I don't think the world would function very well if all everybody was doing was "making" things. There are other required functions. Furthermore, most of the things mentioned in that article that you could "make" are internet-related. I'm not sure everybody having a blog or a youtube channel is all that sustainable. Is there a future where we can all just read each other's blogs?
New college grads: Don’t sell your time for a living
This is such a stupid sentiment. There are countless people around the world who would give anything to be able to make a living to support a family or even just themselves. You don't need to go out of your way to ruin your ability to do so. Not to mention the practical concerns associated with this idea that WolverSwede layed out above.
While I agree that most of the advice is bad, the one thing that I can't stress enough is to get involved with another person who shares your goals, is just as driven, and has a slightly different outlook on how things should work. In any endeavor, you should have a system of checks and balances. Having another motivated party aligned with your goals will also push things forward.
That column is addressed to the small percentage of people who have sufficient creative ability to make something interesting/useful. A very small percentage of those have a chance of doing it for a living.
It also ignores the possibility that someone could punch the clock every day doing something they merely like (or, at least, don't dislike) happily for X years. Also not for everyone ...
Speaking as a somewhat cynical person, I've seen people with considerable talent burn out badly by throwing themselves completely into their "passion."
tl;dr: There's more than one route to happiness.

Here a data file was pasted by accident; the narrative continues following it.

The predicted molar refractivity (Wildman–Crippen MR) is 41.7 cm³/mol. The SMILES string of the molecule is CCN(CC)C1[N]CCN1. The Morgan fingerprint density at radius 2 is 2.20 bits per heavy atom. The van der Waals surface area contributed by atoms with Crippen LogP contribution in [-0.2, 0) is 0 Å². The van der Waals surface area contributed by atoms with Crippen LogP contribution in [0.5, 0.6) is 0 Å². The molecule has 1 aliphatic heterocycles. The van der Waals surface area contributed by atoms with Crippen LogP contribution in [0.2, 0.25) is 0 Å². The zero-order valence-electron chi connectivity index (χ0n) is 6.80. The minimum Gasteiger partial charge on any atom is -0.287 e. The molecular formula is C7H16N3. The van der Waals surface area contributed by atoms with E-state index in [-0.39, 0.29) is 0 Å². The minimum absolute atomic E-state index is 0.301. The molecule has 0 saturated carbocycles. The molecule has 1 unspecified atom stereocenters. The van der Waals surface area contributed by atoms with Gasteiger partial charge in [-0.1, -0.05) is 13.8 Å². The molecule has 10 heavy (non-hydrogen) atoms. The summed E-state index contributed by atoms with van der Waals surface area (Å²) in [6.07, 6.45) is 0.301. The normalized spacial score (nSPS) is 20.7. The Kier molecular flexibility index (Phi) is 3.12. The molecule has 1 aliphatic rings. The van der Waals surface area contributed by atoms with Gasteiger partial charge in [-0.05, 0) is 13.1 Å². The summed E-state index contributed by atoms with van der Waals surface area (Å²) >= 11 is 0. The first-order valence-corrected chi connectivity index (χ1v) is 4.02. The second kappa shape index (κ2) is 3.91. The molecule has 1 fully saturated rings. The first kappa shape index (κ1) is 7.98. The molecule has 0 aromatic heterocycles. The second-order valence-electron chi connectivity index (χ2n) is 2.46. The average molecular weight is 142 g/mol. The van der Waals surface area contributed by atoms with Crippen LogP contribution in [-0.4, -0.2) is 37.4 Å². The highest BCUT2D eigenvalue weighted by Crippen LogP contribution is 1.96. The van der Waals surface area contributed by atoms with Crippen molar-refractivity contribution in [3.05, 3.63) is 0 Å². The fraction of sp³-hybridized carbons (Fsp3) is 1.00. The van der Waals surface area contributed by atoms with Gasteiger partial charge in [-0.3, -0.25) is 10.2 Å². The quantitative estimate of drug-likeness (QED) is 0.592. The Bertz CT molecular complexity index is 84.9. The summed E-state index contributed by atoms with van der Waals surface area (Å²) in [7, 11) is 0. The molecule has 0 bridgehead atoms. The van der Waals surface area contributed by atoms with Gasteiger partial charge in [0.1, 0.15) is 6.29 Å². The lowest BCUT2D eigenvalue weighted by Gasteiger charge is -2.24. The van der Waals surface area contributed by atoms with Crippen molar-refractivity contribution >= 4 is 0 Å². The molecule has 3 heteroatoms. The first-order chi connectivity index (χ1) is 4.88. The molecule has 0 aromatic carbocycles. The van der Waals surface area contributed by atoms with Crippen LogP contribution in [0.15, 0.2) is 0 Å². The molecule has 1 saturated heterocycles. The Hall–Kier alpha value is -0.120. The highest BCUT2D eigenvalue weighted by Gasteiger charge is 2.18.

Judge Smails said the world needs ditch diggers.
The people who write columns like this don't realize that the reason they're successful isn't because they worked hard at their passion, it's because they happened to be really good their passion and others valued that work. If everyone decided to make an app, there would be no one to tend the sewers, keep the electricity running, or make computers. In other words, society doesn't need apps. It needs ditch diggers and other people who are willing to do hard things that aren't super sexy. Frankly society probably values that more too. The median tech startup probably loses money over its lifetime. Very few other professions can say that.
I'm happy to see that this got sufficiently shot down.
Not only all of the above, but it also seems to me that the last part of that advice boiled down to "find other suckers willing to sell their time to you." So if everyone took his advice, his advice would turn out to be impractical, useless, and untenable. Well, even more so.
Worst advice column ever.
2nd worst ever. Jim Delany's fortune cookies are still the worst at providing advice.